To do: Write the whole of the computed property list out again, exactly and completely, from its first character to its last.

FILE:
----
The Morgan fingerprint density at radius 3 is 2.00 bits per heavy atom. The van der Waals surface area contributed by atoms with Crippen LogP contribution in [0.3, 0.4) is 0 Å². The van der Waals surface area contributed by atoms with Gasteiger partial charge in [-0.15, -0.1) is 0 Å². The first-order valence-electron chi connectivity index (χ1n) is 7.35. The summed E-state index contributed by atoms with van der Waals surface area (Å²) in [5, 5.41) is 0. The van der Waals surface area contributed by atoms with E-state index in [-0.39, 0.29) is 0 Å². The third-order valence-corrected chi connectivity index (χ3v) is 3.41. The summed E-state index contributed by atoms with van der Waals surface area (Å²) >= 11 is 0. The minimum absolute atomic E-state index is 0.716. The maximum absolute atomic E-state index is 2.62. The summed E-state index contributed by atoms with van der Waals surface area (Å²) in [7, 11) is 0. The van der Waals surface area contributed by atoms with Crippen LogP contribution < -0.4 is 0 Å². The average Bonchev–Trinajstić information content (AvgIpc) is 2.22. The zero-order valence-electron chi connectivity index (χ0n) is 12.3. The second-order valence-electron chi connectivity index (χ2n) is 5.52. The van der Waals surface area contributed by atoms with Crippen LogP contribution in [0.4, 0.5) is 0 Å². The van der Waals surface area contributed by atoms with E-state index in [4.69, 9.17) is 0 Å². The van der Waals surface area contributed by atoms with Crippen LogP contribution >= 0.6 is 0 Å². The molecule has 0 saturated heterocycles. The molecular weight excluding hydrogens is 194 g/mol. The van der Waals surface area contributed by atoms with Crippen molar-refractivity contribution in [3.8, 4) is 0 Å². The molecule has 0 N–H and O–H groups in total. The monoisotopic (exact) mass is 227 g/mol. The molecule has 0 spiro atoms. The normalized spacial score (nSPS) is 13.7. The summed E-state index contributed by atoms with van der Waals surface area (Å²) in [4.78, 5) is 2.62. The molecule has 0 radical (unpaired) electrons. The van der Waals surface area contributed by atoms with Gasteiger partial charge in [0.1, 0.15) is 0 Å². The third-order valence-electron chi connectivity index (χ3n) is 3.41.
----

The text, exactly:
The Morgan fingerprint density at radius 3 is 2.00 bits per heavy atom. The van der Waals surface area contributed by atoms with Crippen LogP contribution in [0.3, 0.4) is 0 Å². The van der Waals surface area contributed by atoms with Gasteiger partial charge in [-0.15, -0.1) is 0 Å². The first-order valence-electron chi connectivity index (χ1n) is 7.35. The summed E-state index contributed by atoms with van der Waals surface area (Å²) in [5, 5.41) is 0. The van der Waals surface area contributed by atoms with E-state index in [-0.39, 0.29) is 0 Å². The third-order valence-corrected chi connectivity index (χ3v) is 3.41. The summed E-state index contributed by atoms with van der Waals surface area (Å²) >= 11 is 0. The minimum absolute atomic E-state index is 0.716. The maximum absolute atomic E-state index is 2.62. The summed E-state index contributed by atoms with van der Waals surface area (Å²) in [7, 11) is 0. The van der Waals surface area contributed by atoms with Crippen LogP contribution < -0.4 is 0 Å². The average Bonchev–Trinajstić information content (AvgIpc) is 2.22. The zero-order valence-electron chi connectivity index (χ0n) is 12.3. The second-order valence-electron chi connectivity index (χ2n) is 5.52. The van der Waals surface area contributed by atoms with Crippen LogP contribution in [0.4, 0.5) is 0 Å². The van der Waals surface area contributed by atoms with E-state index in [4.69, 9.17) is 0 Å². The van der Waals surface area contributed by atoms with Crippen LogP contribution >= 0.6 is 0 Å². The molecule has 0 saturated heterocycles. The molecular weight excluding hydrogens is 194 g/mol. The van der Waals surface area contributed by atoms with Crippen molar-refractivity contribution in [3.8, 4) is 0 Å². The molecule has 0 N–H and O–H groups in total. The monoisotopic (exact) mass is 227 g/mol. The molecule has 0 spiro atoms. The normalized spacial score (nSPS) is 13.7. The summed E-state index contributed by atoms with van der Waals surface area (Å²) in [4.78, 5) is 2.62. The molecule has 0 radical (unpaired) electrons. The van der Waals surface area contributed by atoms with Gasteiger partial charge in [0.1, 0.15) is 0 Å². The third-order valence-electron chi connectivity index (χ3n) is 3.41.